Puneet Souda

Okay. Great.

Okay. Thank you.

Operator

Next we go to the line of Tejas Savant with Morgan Stanley. Please go ahead.

Tejas Savant

Hey, guys. Good morning. Doug, I know you mentioned sort of quarterly Clinical volume grew a couple of points here and you also noted that month-over-month improvement. But can you share some more color on sort of the weekly linearity here in October. Have you seen any impact at all from a potential second wave following the resurgence in infections we are seeing in the States or have trends essentially held up and continued to improve on a sequential basis week-over-week?

Doug VanOort

Yeah. Hey. It’s a little granular to think about it. Actually, we look at it day-by-day. But it is difficult for us to comment on a week-over-week basis. I will say this that, that it appears that our hospital clients and our oncology clients have learned to sort of deal with an environment in which we are handling COVID and so it’s not like the lockdowns that we had back in quarter two. They are seeing patients, they are performing procedures in the hospital and I think as long as the pandemic remains at a somewhat manageable level, that even at this level and maybe even higher, we expect that our clients are going to remain open for business.

So I think the trends that we are seeing, and as I said, Tejas, we are optimistic that we are going to continue to see the same kind of growth trends that we have been recently experiencing and October has been relatively strong.

Tejas Savant

Got it. And then one on the liquid biopsy pipeline here.

In terms of plans for Inivata’s RaDaR MRD assay and the timelines to bring it to market, would you sort of consider sort of working with them to accelerate that just in line of -- in light of some of the movement you have seen here in terms of the draft LCD in place from Palmetto.

You have a couple of peers sort of who will be on the market I guess by the time you guys plan to bring RaDaR to the U.S.

So are there any levers you can pull there to accelerate that path?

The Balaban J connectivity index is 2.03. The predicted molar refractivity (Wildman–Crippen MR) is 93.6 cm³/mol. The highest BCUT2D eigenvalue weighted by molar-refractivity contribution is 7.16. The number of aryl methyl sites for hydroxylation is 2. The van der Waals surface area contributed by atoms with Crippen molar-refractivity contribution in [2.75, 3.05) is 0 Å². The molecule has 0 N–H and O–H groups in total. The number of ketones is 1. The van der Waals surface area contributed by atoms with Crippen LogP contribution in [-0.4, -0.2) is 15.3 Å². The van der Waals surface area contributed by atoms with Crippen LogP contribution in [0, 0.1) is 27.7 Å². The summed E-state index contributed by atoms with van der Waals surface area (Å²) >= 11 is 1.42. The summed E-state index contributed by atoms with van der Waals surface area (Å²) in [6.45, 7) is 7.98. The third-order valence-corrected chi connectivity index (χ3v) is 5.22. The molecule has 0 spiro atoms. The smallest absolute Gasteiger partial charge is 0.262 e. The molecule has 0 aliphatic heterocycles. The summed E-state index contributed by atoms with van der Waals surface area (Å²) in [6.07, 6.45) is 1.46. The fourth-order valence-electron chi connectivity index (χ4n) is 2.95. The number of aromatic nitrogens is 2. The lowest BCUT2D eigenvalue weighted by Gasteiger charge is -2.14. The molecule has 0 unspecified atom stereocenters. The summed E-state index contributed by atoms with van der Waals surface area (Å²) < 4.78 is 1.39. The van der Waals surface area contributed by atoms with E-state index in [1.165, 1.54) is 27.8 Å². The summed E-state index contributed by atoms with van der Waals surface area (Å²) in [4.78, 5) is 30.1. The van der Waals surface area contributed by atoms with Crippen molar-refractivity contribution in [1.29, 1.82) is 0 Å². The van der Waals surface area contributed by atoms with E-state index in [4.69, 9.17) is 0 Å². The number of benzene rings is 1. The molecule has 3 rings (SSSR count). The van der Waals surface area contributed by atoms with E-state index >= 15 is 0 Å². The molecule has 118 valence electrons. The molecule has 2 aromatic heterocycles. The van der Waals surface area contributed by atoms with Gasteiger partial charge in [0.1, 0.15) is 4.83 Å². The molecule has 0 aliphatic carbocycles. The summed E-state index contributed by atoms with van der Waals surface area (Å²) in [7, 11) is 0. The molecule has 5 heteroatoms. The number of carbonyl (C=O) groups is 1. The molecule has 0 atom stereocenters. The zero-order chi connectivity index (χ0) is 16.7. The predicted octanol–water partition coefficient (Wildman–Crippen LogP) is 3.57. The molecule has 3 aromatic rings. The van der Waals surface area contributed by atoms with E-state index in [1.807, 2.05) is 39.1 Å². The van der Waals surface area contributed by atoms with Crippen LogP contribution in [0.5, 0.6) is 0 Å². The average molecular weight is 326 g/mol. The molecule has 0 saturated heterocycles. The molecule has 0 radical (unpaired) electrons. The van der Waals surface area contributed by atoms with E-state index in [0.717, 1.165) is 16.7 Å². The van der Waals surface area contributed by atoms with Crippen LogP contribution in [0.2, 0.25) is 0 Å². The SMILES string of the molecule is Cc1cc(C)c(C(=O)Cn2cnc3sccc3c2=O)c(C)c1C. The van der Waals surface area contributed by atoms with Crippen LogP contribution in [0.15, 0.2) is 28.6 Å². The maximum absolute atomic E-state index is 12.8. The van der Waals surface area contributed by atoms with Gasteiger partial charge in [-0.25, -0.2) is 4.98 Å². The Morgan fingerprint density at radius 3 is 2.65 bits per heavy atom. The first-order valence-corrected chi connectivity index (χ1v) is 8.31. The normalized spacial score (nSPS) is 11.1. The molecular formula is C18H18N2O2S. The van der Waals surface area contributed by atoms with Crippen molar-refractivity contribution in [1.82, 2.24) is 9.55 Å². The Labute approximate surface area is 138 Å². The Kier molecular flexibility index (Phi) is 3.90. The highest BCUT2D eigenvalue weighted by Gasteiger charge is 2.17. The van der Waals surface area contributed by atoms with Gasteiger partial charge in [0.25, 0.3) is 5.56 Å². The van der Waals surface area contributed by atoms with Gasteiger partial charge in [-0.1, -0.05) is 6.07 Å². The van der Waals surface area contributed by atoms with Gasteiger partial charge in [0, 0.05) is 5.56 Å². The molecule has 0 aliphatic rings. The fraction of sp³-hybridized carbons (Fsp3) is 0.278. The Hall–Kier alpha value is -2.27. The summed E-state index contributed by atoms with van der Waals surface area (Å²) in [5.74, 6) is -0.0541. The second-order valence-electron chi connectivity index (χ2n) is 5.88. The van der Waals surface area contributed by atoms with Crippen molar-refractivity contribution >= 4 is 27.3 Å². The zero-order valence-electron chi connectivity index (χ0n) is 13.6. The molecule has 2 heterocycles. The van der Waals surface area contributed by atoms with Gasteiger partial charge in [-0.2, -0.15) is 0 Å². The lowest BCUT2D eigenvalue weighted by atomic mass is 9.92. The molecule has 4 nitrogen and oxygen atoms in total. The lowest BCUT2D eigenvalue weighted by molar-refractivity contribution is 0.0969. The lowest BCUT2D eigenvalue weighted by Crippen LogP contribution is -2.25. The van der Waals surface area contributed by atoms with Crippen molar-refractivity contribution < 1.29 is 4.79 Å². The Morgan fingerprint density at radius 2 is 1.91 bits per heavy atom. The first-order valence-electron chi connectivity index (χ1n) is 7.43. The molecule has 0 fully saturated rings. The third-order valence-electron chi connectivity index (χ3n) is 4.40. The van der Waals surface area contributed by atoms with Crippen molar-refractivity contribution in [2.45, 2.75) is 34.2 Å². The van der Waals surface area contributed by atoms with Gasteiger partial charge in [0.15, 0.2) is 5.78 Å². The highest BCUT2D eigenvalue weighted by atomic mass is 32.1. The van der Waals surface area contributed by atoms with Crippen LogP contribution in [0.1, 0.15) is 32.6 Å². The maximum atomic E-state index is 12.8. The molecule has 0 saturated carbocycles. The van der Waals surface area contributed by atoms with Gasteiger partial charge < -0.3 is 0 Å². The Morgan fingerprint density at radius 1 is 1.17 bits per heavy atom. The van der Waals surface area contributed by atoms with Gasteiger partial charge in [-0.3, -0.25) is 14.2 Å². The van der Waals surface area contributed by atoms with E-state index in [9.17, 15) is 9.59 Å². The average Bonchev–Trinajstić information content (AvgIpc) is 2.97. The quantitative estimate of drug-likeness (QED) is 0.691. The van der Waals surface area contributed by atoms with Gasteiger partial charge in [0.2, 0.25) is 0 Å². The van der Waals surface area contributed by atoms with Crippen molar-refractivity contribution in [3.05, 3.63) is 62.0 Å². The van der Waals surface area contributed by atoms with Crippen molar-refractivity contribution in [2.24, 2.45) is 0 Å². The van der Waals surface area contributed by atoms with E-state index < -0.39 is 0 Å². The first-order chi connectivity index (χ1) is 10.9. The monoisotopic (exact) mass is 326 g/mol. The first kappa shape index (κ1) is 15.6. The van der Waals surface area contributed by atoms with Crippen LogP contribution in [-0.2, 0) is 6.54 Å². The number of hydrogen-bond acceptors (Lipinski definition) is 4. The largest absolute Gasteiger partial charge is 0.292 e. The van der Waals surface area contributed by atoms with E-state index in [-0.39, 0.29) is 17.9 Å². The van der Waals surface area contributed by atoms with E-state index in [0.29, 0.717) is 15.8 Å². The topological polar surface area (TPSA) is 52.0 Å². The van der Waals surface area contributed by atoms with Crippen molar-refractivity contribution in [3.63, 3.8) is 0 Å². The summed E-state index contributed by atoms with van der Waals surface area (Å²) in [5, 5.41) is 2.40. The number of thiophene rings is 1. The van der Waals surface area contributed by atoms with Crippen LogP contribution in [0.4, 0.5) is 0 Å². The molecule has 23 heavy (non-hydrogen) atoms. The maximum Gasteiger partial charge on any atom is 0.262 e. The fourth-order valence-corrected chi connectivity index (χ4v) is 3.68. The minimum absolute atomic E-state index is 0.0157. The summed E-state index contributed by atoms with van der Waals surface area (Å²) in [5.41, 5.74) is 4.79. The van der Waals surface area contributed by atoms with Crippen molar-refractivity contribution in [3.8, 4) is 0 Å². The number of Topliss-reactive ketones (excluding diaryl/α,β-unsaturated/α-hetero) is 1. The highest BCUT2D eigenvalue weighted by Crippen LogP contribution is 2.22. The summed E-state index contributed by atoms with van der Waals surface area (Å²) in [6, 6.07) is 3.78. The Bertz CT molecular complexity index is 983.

Doug VanOort

Well, we have a very good collaborative relationship with Inivata. We serve on their Board.

We have a minority interest.

As you know, our teams are working very, very well together and we talk a lot of that both the InVisionFirst-Lung test and how to accelerate progress and penetration on that, as well as MRD.

Now, we are very excited about the minimal residual disease product at Inivata.

We are working with them in a number of different ways. Part of that process, by the way includes whole exome sequencing that we -- we are working with them through our Neo La Jolla laboratory that George mentioned.

So, yeah, we are all very interested in accelerating as much validation work as we can in MRD. We think it’s going to be a terrific product for patients and a terrific product for us, and you can assume that we are working hard together to make it happen.

Tejas Savant

Got it. Fair enough. And then, one final one on Informatics here for, Bill. Can you just walk us through sort of your plans for monetizing that offering, obviously, you are scaling headcount there and there seems to be a lot of excitement at least among your Pharma customers around the prospects for what Informatics can add? But can you walk us through sort of like your plans for perhaps formalizing the monetizing structure around that business?

Bill Bonello

Sure. Thank you very much, Tejas, for the question.

So we are generating revenue from the business. Today in fact we have significantly exceeded our year one revenue expectations though those were relatively small. We do have active engagements with a number of different life sciences companies already both in terms of projects that we are working on today and projects that are in our backlog. Those projects span in breadth from helping companies with clinical trials, recruitment or site selection to commercial support, which might be identifying diagnostic trends to figure out where likely patients are for certain therapeutics or to size the market or other commercial support activities. To-date, we haven’t done a lot in terms of supporting basic Clinical research, but we do think that is an opportunity as well. There is also an opportunity on the imaging front. There is significant interest in utilizing annotated digital images for training purposes and other research related activities.